Sam: I should preface this by saying The Washington Post has been doing some tremendous work since Bezos took over. He’s also – unlike many of the people in the book – a fantastically intelligent man who has done some brilliant and creative things. But that makes it all the sadder that he has been such a scourge for writers, publishers, and ultimately readers. He seems to enjoy crushing competitors for sport – and has undoubtedly made things much worse for the book industry worldwide, as well as building up dangerous monopolistic powers and undermining the social fabric of our world by failing to pay a fair share of taxes and failing to treat workers with basic respect. I wish he had used his considerable powers for good rather than not… But, alas…

Q: Are you a writer who does a bit of publishing or a publisher who does a bit of writing, and is that actually a choice or can someone do both, like T. S. Eliot?

Sam: What am I?! I sometimes feel like I’m straddling three failing industries. I’m a writer/journalist, a publisher and also I teach in a Higher Education sector, which is looking increasingly precarious post-Brexit… But I also feel tremendously lucky. I’ve been able to follow my passions in three different and tremendously fulfilling ways. So, to come back to the question, I think comparing myself to TS Eliot would be obscene… But I do at least think you can both be a publisher and a writer. It’s not either/or and the different jobs are complementary. I hope I’m a better publisher because I understand the (often painful!) process of bringing a book to completion and the compromises you have to make on the way. I also kind of hope that exposure to the geniuses I’ve worked with at Galley Beggar Press might one day rub off on my own writing. I guess, ultimately, I’ll be remembered as someone who associated with writers like Alex Pheby and Preti Taneja… But who knows? Maybe future historians will stumble across my tirades against Jeff Bezos as a result of my illustrious friends, and have a few extra laughs…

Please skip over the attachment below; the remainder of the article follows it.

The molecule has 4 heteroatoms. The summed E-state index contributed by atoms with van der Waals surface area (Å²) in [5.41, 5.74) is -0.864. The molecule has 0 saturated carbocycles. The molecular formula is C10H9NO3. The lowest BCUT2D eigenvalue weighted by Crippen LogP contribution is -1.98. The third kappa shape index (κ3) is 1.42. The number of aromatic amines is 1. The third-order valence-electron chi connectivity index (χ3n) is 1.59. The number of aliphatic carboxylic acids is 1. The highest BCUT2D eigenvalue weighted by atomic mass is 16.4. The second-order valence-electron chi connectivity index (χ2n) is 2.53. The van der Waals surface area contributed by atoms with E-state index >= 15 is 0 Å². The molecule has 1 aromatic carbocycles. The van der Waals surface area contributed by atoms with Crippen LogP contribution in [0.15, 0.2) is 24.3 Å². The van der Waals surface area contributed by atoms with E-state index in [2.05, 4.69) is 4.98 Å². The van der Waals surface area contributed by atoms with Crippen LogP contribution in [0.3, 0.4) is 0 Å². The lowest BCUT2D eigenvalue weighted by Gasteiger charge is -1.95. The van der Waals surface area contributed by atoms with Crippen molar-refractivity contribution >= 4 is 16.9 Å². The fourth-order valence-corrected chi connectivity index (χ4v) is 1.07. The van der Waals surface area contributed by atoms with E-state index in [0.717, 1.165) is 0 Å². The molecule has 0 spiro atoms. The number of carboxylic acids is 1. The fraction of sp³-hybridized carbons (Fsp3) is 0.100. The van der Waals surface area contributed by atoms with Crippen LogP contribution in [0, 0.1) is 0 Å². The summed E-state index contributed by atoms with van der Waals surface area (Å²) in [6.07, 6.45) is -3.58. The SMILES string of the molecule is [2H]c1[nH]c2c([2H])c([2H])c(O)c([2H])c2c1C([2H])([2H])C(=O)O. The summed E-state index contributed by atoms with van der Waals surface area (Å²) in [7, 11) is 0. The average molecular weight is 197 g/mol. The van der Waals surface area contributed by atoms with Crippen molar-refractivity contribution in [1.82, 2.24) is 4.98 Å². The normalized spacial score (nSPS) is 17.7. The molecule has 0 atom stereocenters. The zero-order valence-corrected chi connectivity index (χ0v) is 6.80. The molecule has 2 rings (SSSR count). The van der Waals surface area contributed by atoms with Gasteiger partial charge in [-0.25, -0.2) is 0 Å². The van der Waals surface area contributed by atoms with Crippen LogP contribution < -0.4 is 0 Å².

Q: Although we’re talking about Sam the writer today, you first came to my attention as the publisher of Eimear McBride’s incredible debut, A Girl is a Half-formed Thing. How did it feel to have one of your first books win all those prizes?

Sam: It felt great! Hahaha! It was tremendously fortunate for us that one of our first books did so well. It felt like justice was being done. Eimear’s book was amazing, after all. But still. It was wonderful to have our belief validated and to have all the work pay off. My co-director Elly (who worked especially hard) and I threw everything into bringing it to publication. We sweated bullets over that book, we sank a lot of our own money into it and we loved it. So seeing it shine like that was a very special thing. Obviously, at the time, we were also caught up in the nitty gritty of riding a wave that had grown suddenly huge. But still, it was marvellous – and it’s helped us go on to publish many other superb books. I’ll always be glad.

Sam Jordison was talking about Enemies of the People, available from all the usual.